Ragweed Allergies: What Should You Do To Ease Your Late-Summer Symptoms?

For many people, late summer is still one of the best times to enjoy the great outdoors, travel, or do other fun activities. However, late summer is also one of the most prevalent times for allergies, including ragweed allergies. If you spend most of your free time sneezing, coughing, or rubbing your itchy eyes, take heed. Learn more about ragweed allergies and why they flare up below.

What Facts Should You Know About Ragweed?

Ragweed is a flowering plant or weed that grows in many areas of the United States. The plant relies on pollen to reproduce and grow along the riverbanks, roadways, and residential areas in your community. If you're not allergic to pollen, ragweed might not be a problem for you. However, people who are allergic to pollen-producing plants can suffer a great deal during the summer and fall seasons.

Ragweed pollen can attach itself to your clothing and shoes. Pollen can also adhere to your dog or cat's fur and paws when they play outside the home in a field or park. Some fruits and vegetables also carry ragweed pollen, including watermelon, nuts, and bananas. People who consume these foods raw can experience allergy-like symptoms over time.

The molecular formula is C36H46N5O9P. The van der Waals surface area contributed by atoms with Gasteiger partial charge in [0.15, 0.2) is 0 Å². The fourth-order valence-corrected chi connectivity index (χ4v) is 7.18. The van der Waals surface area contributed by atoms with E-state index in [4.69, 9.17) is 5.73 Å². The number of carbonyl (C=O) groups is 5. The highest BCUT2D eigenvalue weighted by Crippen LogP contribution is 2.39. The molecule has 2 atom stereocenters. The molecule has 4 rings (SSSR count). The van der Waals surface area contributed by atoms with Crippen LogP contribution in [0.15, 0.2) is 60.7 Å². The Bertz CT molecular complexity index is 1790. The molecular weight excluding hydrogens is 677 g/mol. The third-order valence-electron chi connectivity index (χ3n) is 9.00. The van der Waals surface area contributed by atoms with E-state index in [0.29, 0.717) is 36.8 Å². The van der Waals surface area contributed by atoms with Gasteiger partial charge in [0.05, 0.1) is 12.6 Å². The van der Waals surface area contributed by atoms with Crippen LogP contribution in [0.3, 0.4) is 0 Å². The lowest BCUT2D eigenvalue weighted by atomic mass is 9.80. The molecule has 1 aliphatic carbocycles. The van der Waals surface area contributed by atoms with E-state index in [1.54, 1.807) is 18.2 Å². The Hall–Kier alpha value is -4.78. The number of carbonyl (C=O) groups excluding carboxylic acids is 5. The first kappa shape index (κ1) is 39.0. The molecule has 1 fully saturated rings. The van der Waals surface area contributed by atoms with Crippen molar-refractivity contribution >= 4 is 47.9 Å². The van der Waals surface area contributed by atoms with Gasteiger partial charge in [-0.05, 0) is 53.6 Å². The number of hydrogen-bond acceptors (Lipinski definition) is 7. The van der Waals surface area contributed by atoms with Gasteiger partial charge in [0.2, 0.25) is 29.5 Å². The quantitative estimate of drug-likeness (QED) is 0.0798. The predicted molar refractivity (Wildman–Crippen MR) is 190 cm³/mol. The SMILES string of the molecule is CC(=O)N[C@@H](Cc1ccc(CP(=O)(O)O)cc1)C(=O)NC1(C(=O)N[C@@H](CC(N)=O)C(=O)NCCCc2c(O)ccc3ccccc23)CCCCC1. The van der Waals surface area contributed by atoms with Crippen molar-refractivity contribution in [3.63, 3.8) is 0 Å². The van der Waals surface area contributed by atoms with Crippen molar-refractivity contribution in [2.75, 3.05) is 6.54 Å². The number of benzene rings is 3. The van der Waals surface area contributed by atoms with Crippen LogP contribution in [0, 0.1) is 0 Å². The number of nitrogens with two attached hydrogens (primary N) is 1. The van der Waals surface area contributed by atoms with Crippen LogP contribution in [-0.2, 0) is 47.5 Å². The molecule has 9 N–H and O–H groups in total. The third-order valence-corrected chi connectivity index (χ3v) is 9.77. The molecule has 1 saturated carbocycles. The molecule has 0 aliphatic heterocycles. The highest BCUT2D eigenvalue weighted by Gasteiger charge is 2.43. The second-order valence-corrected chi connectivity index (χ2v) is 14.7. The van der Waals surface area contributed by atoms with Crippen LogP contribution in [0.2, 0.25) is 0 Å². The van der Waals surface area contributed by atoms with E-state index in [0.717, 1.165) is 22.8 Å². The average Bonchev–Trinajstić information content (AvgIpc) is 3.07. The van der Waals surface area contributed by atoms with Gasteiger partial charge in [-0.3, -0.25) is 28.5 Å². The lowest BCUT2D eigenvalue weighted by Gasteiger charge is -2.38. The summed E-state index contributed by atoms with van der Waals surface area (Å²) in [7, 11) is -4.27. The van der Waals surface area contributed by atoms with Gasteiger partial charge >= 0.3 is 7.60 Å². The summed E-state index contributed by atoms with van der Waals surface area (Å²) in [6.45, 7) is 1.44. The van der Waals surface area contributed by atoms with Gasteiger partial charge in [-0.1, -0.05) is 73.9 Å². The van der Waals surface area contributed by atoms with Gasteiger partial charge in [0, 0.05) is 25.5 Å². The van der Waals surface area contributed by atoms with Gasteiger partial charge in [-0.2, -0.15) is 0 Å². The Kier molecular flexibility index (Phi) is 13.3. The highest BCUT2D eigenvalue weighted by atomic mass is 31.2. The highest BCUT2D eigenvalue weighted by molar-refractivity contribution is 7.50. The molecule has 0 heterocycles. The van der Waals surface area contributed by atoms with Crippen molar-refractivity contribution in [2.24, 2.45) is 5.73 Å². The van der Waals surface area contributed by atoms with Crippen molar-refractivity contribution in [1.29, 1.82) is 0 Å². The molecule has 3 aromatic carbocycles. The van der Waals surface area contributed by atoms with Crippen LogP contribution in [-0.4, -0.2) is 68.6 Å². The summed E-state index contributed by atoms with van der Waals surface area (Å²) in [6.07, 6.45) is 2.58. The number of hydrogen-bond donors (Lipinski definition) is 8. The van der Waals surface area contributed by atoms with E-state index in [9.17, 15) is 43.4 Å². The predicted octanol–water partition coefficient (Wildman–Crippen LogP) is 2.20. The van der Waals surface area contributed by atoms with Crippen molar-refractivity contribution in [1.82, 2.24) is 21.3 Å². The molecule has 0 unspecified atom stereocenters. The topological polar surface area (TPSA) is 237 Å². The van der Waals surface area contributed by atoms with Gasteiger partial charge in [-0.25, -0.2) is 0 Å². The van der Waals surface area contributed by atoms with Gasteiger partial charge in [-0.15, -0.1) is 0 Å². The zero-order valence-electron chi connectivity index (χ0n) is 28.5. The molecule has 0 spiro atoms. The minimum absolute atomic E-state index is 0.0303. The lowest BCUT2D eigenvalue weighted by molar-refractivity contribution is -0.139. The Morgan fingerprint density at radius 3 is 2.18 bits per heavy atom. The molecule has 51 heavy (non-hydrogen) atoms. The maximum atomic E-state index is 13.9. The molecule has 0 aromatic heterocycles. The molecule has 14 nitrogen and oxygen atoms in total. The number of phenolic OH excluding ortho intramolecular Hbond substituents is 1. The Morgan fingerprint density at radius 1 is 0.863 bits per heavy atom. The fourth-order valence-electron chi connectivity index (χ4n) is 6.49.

The information above is just a sample of things you should know about ragweed allergies. If you do suffer from late-summer, or even early-fall, allergies to ragweed, see an urgent care doctor now.

What Else Should You Consider About Ragweed?

Ragweed allergies can disrupt your life during the day and night. Although some allergies to ragweed can be mild enough to go away on their own, many of the symptoms can linger throughout the season. If your symptoms are severe enough to disrupt your life or cause you great distress, an urgent care doctor can help.

An emergency clinic or doctor can run tests on your skin to see if you have allergens to pollen. If your tests return positive, a doctor may treat your symptoms with special allergy-inhibiting medications. The medications may include allergy shots and oral antihistamines. After your symptoms subside, a doctor may offer other treatments to you.

You may need to take your allergy medications two weeks before ragweed or pollen season arrives. The medications may keep your allergy symptoms from acting up. An urgent care facility will discuss everything you need to know about your treatment when you arrive.

For more facts, information, or tips on how to keep your ragweed allergy symptoms at bay, contact an emergency health services facility today.